I don’t really have a lot to say about Shibuya because… you should just experience Shibuya on your own terms if you’re interested in it[i]. But if you ask a native New Yorker what they think of Times Square, you’ll probably get a similar response from a native Tōkyōite about Shibuya. Not exactly the same, but close in many ways.
Just by coincidence, between today’s article and my last article about exploring Tōkyō via the Yamanote Line, a discussion was raised on the Twitter account @BeingTokyo[ii] about the most overrated and underrated places in Tōkyō. Shibuya seemed to come up as the most overrated.
And while now I kind of agree with that as an 11 year resident of the greatest city in the world, I’m not ready to flush the area down the toilet and be done with it.
However, before we get into my opinions about Shibuya, I just have to say that when I first visited Tōkyō, Shibuya was one of my favorite 3 places here[iii]. But as the foundation of JapanThis! is built on history and linguistics, if that’s your thing, dear reader, there’s not much tangible history going on in the area. Shibuya’s charms and whatever the opposite of “charms” is lie in other areas – which we will explore as we get off the Yamanote Line at Shibuya Station and prepare to take a look at this infamous neighborhood.
Oh, and before we get too deep, I’d like say that Shibuya has the same problem Meguro had in the previous article. That is, there’s a 渋谷駅 Shibuya Eki Shibuya Station (our topic today) and a much larger 渋谷区 Shibuya-ku Shibuya Ward. I’m gonna try to confine most of this article to the Shibuya Station area.
Aaaaand… Cuz We’ve Been There and Done That:
- What does Shibuya mean?
- What does Yoyogi mean?
- What does Harajuku mean?
- What does Takeshita Dōri mean?
- Oh, and follow me on Twitter right now!
Yes, the first time you experience the 渋谷交差点 Shibuya Kōsaten Shibuya Crossing[iv] will be intense. It’s probably the busiest intersection in the world! Shibuya Station is certainly up there as one of the busiest train stations in the world, so this is to be expected.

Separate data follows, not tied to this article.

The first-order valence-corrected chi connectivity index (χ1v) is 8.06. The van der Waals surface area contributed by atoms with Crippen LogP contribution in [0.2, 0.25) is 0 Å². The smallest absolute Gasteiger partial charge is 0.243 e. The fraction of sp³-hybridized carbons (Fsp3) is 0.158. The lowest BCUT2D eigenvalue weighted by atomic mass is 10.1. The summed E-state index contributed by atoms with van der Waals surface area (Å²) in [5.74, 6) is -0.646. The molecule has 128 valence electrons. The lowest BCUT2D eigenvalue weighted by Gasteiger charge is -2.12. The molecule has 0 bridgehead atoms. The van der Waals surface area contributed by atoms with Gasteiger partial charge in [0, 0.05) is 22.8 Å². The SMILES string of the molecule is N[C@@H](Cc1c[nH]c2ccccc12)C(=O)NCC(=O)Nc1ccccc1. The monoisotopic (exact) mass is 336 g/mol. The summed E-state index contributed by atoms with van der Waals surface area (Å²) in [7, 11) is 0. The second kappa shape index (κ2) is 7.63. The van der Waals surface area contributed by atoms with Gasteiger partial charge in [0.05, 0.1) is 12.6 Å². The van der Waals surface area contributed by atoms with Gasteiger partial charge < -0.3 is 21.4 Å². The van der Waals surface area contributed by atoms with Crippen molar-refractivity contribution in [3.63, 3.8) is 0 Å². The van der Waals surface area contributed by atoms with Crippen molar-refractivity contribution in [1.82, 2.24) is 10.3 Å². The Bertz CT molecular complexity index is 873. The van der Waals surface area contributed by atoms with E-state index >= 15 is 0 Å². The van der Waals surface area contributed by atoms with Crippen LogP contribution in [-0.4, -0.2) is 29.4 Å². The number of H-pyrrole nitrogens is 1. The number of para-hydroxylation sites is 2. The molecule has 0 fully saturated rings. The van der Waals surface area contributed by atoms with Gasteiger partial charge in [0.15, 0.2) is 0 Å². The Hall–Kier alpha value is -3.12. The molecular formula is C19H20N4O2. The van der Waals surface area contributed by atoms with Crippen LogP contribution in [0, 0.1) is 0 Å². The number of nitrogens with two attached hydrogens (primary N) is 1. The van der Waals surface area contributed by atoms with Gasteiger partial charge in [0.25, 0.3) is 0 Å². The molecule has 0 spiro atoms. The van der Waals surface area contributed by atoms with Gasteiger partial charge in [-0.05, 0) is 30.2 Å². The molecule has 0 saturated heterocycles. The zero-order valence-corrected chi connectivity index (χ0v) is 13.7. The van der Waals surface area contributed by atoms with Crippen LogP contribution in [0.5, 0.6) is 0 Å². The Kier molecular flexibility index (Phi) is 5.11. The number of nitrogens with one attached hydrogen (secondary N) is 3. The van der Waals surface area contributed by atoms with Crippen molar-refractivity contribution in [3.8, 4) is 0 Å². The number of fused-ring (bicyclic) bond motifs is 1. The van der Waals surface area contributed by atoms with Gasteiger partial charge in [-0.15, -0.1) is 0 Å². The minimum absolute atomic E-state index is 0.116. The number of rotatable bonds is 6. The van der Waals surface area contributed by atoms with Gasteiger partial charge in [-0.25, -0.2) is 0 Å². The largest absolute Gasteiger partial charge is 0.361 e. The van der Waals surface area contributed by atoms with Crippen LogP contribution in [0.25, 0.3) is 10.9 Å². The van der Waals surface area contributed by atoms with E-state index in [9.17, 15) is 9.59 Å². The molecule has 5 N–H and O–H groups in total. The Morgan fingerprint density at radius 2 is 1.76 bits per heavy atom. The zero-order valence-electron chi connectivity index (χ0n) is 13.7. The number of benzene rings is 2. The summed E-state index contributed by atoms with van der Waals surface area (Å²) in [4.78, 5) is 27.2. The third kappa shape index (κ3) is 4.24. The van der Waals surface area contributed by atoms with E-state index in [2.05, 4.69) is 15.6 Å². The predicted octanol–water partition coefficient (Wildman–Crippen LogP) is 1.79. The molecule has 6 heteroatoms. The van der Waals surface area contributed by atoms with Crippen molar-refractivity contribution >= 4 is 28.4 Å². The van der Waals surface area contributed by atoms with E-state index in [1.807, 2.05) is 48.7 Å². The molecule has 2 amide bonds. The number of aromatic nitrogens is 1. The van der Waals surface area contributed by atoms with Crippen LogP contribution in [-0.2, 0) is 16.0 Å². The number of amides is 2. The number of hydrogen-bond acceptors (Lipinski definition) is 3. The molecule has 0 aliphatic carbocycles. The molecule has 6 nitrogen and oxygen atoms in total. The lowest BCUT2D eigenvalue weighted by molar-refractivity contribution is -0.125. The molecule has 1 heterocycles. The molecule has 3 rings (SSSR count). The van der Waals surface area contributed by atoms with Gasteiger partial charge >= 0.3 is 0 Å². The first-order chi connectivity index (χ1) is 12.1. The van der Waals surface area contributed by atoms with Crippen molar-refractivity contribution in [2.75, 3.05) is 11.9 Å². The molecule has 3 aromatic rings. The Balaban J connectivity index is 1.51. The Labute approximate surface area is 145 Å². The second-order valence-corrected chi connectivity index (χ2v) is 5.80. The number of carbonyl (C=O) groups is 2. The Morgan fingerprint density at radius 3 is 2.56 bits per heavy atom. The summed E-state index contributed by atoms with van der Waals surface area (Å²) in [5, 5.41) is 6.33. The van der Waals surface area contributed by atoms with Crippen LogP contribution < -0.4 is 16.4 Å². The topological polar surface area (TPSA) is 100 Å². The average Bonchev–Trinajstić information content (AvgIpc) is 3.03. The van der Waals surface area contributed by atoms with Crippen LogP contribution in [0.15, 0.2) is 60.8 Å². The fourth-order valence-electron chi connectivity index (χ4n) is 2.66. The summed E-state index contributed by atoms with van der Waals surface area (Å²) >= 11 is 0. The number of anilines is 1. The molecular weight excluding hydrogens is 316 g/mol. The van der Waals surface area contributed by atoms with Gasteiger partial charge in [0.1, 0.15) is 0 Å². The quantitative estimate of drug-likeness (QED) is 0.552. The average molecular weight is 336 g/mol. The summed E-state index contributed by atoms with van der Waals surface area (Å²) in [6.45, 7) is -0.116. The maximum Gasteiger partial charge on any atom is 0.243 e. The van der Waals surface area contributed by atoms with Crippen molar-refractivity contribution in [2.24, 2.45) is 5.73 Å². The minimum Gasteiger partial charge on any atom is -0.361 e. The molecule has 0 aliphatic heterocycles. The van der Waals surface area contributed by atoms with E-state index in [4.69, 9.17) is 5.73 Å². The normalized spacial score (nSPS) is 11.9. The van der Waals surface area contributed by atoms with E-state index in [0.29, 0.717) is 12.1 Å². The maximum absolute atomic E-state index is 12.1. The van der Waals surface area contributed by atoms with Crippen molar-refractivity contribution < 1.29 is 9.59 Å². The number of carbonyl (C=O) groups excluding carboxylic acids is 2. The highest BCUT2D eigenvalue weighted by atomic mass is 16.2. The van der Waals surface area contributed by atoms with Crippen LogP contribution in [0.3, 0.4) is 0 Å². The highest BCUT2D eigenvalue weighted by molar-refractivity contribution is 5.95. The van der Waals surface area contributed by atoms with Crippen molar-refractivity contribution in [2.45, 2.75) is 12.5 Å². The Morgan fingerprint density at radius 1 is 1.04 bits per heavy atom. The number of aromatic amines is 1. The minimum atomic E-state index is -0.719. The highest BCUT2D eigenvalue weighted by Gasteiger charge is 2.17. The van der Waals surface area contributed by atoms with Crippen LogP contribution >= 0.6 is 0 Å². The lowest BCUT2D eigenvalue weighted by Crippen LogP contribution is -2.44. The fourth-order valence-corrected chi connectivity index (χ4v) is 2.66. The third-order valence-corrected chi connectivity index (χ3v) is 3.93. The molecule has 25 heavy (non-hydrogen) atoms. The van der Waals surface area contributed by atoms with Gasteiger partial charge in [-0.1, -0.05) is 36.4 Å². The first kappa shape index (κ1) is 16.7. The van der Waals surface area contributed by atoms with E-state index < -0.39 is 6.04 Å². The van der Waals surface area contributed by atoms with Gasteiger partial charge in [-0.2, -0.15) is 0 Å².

A walk across the street from the ハチ公出口 Hachikō Deguchi Hachikō Exit to ｾﾝﾀｰ街 Sentā-gai Center Street is par for the course the first time you visit Japan. Everyone does it and you should too. Go ahead, take pictures and videos to blow your friends’ minds (but keep in mind, Tōkyōites and longtime expats will look at you like you’re an FOB newbie buffoon, but it’s OK, you definitely will impress your friends and family). Knock yourself out. Just try not to get in the way of the other people getting in your way.
Oh yeah, and the mall called Shibuya 109? It’s pretty iconic. When Shibuya was ruled by ｷﾞｬﾙ gyaru gals[v], this place was the epicenter of a kind of subculture generally described by Japanese girls as めっちゃやばい meccha yabai totally off the hook.
Today, it could be argued that Shibuya has lost some of its fashion mojo. As the once outlandish style of the gyaru has slowly seeped into the mainstream in diluted form over the years, the area is different. Extreme gyaru have come to be seen as ﾔﾝｷｰ yankī rebellious country girls who were late getting onboard – the Japanese equivalent of having a mullet after 1986 or so. It should be noted that gyaru style is still a very popular image in Japanese porn and the Japanese sex industry. I don’t know if this is nationwide or just a Tōkyō thing. It could just be a Kabukichō esthetic that refuses to die. Sorry, I try to keep up with these things, but as a married dude I just don’t know.
Now, don’t get me wrong. Shibuya hasn’t become obscure or anything and maybe I’ve just gotten old and outgrown the area, but I used to love it!
I remember the first time I exited Shibuya Station. It was night and Shibuya Crossing was a complete and total sensory overload. I felt like I’d stepped into Blade Runner or something. Not only were the big screens and sounds intense, the sheer crowdedness and raw energy of the area was exciting beyond belief. Thinking I was the only person to ever have the idea, I took pictures of the crowds crossing the intersection and emailed them back to my family in the States. This was 2003 or something – before smartphones, but Japanese flip phones were still years ahead of the average phone and… dammit, I was visiting the future!
Since I’d come to Japan to perform[vi], I met the promoters and organizers who brought me over and they were all so cool and friendly and I loved the clubs and record stores they took me to. Oh, and the fashion! At that time there were still ｺｷﾞｬﾙ kogyaru and 顔黒ｷﾞｬﾙ ganguro[vii]. They had dark tans, blonde hair, and the shortest mini-skirts ever. Even the 山姥 yamanba gyaru[viii] ran the gamut from trashy to glam. I was younger and even though I’d seen pictures of these Japanese girls with crazy fashion, everything about Japan was new to me at that time and actually seeing the real deal was intense. So yeah, Shibuya was fucking awesome!